Write text here…
- MOOCs and online learning: Research roundup (journalistsresource.org)
- Review: Algorithms: Design and Analysis, Part 1 – Coursera (gregorulm.com)
- Recap of MarketingProf’s Seminar “Marketing with Video” (business2community.com)
- Digilibe soft tech (slideshare.net)
- 101 Vital Social Media And Digital Marketing Statistics For (The Rest Of) 2013 (business2community.com)
- SEO in 2013: Do’s and Don’t Do’s (stateofsearch.com)
- The Ultimate Guide to Becoming a Bestseller on Udemy (udemy.com)
- Top 60+ Content Marketing Education Resources (marketingland.com)
- How to Develop Research as a Core Part of a Content Marketing Strategy (zemanta.com)
- Content Curation & SEO: A Bad Match? (searchenginewatch.com)
Originally posted on Gigaom:
When it comes to online education, seeing – or even doing – isn’t necessarily believing. According to a survey of faculty attitudes on technology from Inside Higher Ed and Gallup, skepticism of massive open online courses (MOOCs) and online learning still largely prevails.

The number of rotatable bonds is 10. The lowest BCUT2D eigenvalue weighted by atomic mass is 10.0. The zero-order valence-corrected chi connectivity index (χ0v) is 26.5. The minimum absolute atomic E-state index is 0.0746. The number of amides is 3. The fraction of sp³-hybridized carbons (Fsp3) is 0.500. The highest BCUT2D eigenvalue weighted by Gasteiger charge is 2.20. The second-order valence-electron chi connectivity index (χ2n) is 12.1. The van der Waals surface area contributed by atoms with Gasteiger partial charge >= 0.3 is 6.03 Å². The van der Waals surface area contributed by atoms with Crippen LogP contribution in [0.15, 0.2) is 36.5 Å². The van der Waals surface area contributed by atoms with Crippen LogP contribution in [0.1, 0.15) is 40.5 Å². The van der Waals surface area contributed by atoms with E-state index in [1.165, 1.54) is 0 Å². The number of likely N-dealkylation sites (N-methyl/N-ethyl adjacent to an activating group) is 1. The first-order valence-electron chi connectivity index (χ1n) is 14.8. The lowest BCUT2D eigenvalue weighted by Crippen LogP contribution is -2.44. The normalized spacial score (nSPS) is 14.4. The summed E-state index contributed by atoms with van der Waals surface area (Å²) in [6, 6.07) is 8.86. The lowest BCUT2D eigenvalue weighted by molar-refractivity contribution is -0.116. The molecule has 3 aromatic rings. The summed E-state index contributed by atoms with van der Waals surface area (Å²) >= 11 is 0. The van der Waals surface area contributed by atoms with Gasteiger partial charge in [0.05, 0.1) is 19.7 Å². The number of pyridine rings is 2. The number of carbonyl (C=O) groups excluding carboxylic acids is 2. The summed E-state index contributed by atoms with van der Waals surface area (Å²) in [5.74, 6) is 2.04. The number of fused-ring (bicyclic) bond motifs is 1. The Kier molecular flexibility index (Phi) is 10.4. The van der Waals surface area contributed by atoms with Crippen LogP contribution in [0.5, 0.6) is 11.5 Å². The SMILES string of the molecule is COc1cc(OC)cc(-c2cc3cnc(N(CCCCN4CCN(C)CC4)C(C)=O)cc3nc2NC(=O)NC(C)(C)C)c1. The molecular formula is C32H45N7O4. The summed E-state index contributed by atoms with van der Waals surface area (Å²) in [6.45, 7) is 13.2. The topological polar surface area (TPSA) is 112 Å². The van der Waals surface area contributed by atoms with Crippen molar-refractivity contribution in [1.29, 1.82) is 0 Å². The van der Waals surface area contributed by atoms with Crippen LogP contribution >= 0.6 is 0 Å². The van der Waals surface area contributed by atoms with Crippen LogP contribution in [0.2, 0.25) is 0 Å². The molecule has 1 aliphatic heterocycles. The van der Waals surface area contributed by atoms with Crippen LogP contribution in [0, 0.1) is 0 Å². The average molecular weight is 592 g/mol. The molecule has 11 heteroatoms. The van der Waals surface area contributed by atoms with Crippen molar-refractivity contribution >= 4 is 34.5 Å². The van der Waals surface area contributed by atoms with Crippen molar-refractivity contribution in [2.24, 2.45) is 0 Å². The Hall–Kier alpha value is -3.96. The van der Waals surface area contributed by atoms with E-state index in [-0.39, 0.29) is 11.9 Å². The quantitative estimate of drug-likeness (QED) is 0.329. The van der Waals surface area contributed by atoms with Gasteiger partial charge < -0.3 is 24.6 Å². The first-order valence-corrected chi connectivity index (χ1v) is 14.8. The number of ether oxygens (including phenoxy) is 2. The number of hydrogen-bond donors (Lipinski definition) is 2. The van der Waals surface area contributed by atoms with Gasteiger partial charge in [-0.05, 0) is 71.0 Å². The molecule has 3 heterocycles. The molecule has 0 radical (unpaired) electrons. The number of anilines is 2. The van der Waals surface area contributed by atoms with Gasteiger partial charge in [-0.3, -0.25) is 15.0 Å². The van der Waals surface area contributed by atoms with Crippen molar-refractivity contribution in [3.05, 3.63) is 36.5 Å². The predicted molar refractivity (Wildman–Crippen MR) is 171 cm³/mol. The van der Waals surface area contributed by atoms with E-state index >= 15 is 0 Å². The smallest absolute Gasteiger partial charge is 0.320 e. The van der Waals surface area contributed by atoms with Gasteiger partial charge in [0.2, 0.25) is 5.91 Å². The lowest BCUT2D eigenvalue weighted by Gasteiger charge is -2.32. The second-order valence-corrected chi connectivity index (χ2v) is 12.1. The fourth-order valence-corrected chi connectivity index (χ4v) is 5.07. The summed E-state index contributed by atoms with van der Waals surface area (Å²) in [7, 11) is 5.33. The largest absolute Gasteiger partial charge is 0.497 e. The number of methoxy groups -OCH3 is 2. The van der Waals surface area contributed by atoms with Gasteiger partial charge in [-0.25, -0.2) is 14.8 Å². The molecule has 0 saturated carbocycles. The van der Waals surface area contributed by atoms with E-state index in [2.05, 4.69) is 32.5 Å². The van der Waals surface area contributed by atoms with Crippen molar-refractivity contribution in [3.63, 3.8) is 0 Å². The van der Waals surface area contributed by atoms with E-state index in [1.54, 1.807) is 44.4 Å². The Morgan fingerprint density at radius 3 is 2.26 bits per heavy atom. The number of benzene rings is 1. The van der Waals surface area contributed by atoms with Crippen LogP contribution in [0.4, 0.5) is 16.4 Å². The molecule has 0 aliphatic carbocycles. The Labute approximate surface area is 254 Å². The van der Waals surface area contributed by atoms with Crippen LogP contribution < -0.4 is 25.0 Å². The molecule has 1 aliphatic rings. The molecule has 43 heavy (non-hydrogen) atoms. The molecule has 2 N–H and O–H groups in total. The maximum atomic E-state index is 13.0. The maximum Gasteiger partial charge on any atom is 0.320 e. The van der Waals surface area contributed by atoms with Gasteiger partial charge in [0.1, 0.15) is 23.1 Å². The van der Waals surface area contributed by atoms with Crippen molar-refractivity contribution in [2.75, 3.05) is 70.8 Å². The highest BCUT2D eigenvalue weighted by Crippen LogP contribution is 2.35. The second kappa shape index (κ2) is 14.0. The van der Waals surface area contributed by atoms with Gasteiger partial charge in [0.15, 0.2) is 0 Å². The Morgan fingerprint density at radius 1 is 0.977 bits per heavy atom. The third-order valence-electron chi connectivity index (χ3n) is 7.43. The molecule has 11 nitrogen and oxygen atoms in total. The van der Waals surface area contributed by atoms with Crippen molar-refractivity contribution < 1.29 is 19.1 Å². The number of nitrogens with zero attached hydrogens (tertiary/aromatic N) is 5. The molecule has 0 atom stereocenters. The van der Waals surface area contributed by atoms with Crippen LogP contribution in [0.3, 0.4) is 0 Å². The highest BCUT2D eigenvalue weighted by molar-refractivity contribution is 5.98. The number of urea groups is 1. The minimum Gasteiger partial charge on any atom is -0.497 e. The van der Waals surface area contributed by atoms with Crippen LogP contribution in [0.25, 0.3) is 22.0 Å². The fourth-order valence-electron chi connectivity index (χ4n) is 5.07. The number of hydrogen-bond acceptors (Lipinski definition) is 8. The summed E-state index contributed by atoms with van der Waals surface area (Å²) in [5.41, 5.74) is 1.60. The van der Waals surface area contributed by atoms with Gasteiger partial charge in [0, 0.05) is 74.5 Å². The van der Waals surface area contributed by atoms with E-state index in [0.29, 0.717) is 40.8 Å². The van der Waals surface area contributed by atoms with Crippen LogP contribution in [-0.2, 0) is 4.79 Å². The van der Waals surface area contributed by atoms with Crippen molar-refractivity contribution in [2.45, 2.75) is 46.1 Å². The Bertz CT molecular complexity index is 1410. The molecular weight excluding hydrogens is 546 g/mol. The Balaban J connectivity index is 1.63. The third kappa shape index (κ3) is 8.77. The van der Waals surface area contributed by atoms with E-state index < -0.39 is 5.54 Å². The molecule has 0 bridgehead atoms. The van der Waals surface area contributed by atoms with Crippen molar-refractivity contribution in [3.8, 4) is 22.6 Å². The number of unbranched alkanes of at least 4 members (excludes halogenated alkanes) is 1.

The survey, which included 2,251 professors, found that only one in five respondents agrees that online learning can achieve learning outcomes that are equal to in-person courses. And even though it showed that professors who have taught at least one online course were more likely to support the new format than peers who had yet to teach online, those who have taught online are still pretty evenly divided on the effectiveness of web-based classes.
When asked whether online courses generally can lead to learning outcomes equivalent to in-person classes, 33 percent of teachers with online experience agreed, while 30 percent were neutral and 37 percent disagreed.
View original 362 more words